Science tells us the beauty of nature can still have the same powerful, cognitive effects when we hear it, remember it and sense it. Dopamine releases, cortisol decreases, blood pressure and heart rate also drop — the fundamental wellness aspects we could all use a positive dose of in this day and age. Sensing Nature was an amazing two-year study of visually-impaired individuals that documented those same cognitive effects from nature with sight eliminated from the sensory experience. So, just like my dad, they were as fully immersed in the experiences as anyone else.
We don’t have to actually “go to” the outdoors; we can bring it to us in different senses, just like my earbuds. Not having time to trail run, paddle or hit the lake, just 10 minutes virtually immersing in its natural audio power can have an amazing effect on my mind, body and spirit.
Having physical or visual contact with the outdoors is not always possible. I’m fortunate that I share the same gorgeous location with my parents, a natural green backdrop of land that grades into the shoreline of Lake Austin. I know that landscape with my eyes closed, just like my father. Having that beautiful image of nature stamped in my mind, I can take it with me anywhere in the world, any time of the day. When I need to calm myself, I can close my eyes, breathe deep and move into the same relaxed state as if sitting in my yard.
In an interview with HealthDay News, Dr. Rachel Buxton, a research associate and conservation biologist at Carleton University’s Department of Biology, explained the significance well: “From an evolutionary perspective, humans are hardwired to attend to signals of danger and security. And an environment that is filled with natural sounds feels safe and allows us to let our guard down.”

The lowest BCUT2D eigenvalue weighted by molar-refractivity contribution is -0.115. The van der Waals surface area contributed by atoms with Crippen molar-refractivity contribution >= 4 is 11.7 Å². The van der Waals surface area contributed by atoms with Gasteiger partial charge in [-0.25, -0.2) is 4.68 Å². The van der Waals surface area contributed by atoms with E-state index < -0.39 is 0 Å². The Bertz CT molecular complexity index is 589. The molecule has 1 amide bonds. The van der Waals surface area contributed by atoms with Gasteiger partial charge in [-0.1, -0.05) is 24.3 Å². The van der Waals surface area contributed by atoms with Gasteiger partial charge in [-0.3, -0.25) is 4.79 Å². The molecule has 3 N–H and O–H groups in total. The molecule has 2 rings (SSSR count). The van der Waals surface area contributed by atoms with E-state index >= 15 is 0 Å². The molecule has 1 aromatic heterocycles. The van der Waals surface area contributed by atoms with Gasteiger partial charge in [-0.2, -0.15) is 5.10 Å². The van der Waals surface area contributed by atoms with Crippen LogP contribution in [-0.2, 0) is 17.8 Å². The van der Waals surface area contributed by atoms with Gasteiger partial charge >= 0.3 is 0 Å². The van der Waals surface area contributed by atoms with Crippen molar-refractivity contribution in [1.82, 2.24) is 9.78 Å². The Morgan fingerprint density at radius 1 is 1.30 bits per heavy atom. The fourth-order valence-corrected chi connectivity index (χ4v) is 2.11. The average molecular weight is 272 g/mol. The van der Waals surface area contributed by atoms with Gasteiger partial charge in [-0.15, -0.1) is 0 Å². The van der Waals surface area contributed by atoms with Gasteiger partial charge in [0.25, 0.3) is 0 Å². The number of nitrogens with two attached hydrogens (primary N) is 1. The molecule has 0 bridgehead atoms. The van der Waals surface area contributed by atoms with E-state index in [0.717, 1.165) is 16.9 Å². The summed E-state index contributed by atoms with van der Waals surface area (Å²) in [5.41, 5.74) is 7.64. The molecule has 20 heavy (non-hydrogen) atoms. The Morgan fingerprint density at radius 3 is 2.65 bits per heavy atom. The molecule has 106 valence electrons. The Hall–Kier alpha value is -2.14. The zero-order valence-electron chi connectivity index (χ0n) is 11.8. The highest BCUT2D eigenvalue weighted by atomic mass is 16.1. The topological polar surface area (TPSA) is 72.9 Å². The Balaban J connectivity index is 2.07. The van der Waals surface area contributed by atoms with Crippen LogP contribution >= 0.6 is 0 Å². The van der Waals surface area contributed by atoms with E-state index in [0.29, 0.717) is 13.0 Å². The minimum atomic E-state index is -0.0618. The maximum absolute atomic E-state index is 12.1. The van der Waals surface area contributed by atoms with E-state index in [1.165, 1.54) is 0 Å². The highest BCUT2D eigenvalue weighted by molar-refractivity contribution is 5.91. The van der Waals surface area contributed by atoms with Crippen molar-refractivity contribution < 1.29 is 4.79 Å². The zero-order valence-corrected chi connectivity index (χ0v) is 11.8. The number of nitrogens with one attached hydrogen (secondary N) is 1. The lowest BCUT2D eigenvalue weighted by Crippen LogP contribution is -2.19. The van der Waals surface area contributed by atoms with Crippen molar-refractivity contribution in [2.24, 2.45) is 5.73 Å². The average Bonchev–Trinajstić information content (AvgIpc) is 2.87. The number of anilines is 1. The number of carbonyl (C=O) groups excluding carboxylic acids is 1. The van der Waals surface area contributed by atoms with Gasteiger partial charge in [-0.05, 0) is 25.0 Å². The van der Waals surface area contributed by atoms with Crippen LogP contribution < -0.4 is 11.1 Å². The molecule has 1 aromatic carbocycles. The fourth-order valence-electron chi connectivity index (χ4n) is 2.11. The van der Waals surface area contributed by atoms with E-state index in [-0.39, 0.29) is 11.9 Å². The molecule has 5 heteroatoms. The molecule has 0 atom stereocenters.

So it makes sense that providing those natural sounds intentionally to our day can play a strong role in stress management, improved health and even longevity.
Similarly, technology can bring the benefits of being outdoors to the indoors. If going outside is out of reach, having my own virtual experience or listening to nature can be just as powerful after an exhausting, stressful day.
I know my dad will not ever see the hills and lake that surround him with the same clarity that he once did. But the fact that every day he intentionally follows the call of the great outdoors to go sit in nature, breathe in its aroma, hear its melody and sense the beauty around him inspires me daily. At almost 93, we can all learn something from him.
About the Author
Cindy is a native Austinite with a lifelong pursuit of providing experiences to individuals that positively affect mind, body and spiritual fitness. She is director of fitness and water sports at Lake Austin Spa Resort, co-Founder of Operation Get Out and Get Out Girl, and an ambassador of Blue Mind Life. Cindy has a full resume of podium results in Ironman full and half distances, Xterra, marathons, paddle boarding, waterskiing and adventure racing.